This week, the YouTube algorithm recommended that Classic Metal Hawk should listen to ‘Something Wicked (This Way Comes)’ by 1980s thrashers Nuclear Assault. This was somewhat of a surprise choice – The Hawk is no long-standing fan of Nuclear Assault, and indeed, couldn’t remember ever listening to them at all before that point.
But, taking the recommendation as a sign from heaven (or maybe from Google Heaven, who are the Gods of all of us in the blogging business), The Hawk is running with it – extending his own horizons and inviting readers to do the same.
First things first, then, here’s the suggested video.
Not bad, right? There’s crunchy riffing, some melody, decent guitar solos. The vocals maybe lack a bit of depth (though they’re no worse that Dave Mustaine’s). Anyway, it’s plenty good enough to dig in and listen to some more, especially as it turns out that this track, released in 1993, had something of a makeshift line-up, and the album from which it was the title track didn’t get fantastic reviews upon release. The song itself did make it into a horror movie soundtrack though, with ‘Warlock: The Armageddon’ (no, me neither).
‘Something Wicked this way Comes‘ is itself the title of a horror movie from 1983. The Hawk couldn’t confirm whether Nuclear Assault got their album name from that source, but the film is about an evil carnival, so judging by the evil looking clown on the album cover, it’s a strong possibility.
More Nuclear Assault Please
First off, it’s no surprise that there were bad reviews for an unapologetic thrash band in 1993, when the genre was seen to be going out of fashion following the arrival of grunge as the new anti-establishment vibe. As said, listening to the title track just on its merits some years later, Classic Metal Hawk liked it fine. That being said, as far as The Hawk can tell, the band’s first 3 albums are widely regarded as their best. So that’s ‘Game Over’ in 1986, ‘Survive’ in 1988 and 1989s ‘Handle With Care’.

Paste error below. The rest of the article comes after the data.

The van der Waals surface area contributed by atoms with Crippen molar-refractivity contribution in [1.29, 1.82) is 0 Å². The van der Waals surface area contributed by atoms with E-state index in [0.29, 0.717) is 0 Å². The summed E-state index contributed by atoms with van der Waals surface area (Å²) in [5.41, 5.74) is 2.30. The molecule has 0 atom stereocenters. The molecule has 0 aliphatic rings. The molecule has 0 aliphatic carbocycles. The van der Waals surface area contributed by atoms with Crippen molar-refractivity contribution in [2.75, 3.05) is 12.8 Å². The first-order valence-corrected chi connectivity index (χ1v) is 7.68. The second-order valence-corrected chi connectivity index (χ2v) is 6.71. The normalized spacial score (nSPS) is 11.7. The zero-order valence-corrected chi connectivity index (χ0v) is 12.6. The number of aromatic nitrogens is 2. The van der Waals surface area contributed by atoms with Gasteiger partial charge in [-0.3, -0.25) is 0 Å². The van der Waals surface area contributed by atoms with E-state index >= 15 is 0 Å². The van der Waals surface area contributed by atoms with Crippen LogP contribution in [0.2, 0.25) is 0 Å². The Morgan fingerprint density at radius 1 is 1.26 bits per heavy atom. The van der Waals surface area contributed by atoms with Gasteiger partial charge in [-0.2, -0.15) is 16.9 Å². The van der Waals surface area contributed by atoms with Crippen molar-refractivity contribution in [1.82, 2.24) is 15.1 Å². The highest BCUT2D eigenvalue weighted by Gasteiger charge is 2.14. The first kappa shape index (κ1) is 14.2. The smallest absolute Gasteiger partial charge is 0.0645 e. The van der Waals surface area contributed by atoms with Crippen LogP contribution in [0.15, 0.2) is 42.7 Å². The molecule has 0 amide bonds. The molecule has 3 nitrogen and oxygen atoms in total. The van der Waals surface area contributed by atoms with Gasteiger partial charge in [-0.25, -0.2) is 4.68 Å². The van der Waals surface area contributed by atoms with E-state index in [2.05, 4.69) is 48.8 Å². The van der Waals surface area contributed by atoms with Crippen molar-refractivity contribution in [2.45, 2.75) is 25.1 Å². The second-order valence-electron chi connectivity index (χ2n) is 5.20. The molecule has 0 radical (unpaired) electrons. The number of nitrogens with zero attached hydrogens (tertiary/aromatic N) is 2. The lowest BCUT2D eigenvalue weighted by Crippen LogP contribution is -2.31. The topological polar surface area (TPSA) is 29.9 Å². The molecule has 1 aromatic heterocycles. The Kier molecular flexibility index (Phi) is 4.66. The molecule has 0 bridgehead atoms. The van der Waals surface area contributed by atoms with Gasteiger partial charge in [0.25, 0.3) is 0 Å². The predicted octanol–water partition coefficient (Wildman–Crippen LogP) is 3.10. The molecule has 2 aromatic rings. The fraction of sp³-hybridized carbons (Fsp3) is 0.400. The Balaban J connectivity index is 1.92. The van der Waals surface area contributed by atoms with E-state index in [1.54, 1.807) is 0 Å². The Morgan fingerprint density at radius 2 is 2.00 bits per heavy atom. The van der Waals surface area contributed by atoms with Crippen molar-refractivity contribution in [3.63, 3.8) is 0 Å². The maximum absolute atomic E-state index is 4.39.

Those were certainly the ones that did the best in terms of sales, and opened doors for the band to mix in major league thrash circles for a time. For example, they toured as support for thrash royalty Slayer in 1988 following the release of ‘Survive’, and opened for Testament on the tour for ‘Handle with Care’. Nuclear Assault founder and bass player Dan Lilker anyway had connections as an early member of Anthrax, who’d appeared on their first album, ‘Fistful of Metal’.
‘Survive’ is a great example of the thrash genre at the time. It chugs along at a satisfying pace, packing 12 tracks into only a little over half an hour. The final track, ‘Good Times, Bad Times’ is a little quirky, being a cover of Led Zeppelin. It’s a major departure from the preceding thrash numbers, but the album is no worse for that note of diversity.
‘Handle with Care’ has a similar vibe, but for the Hawks money, better compositions, and nicer production. You suspect this is much closer to the sound the band were looking for all the way through. The opener, ‘New Song’, kicks things off as they mean to go on. Favourite here has got to be ‘Inherited Hell’ – a more melodic opening gives way to a furiously paced verse / chorus section, before changing up again through the first solo, new riffs and a discordant second solo.
Throughout everything, the musicianship is tight, even on the up-tempo numbers, and there’s space to hear all the instruments.
East Coast Scene
You can’t help wondering if bands like Nuclear Assault, coming from the US East Coast thrash scene had a harder time starting out than the west coast bands in an area widely credited with giving birth to thrash in the first place. Wikipedia gives Nuclear Assault’s contemporaries as Overkill, Whiplash, Toxik and Carnivore. Anthrax were also an east coast band who went on to make it as part of the thrash ‘big 4’, but otherwise, these bands were to stay in the second division. But, as the Hawk has now discovered, that does not mean they’re not worth listening to. So, let’s play out with a new favourite.
Nuclear Assault – criminally underrated? Or deserving of only the second tier of thrash stardom? What other tracks of their’s should The Hawk have thought of including?
Share your thoughts in the comments below, or send feedback direct to The Hawk.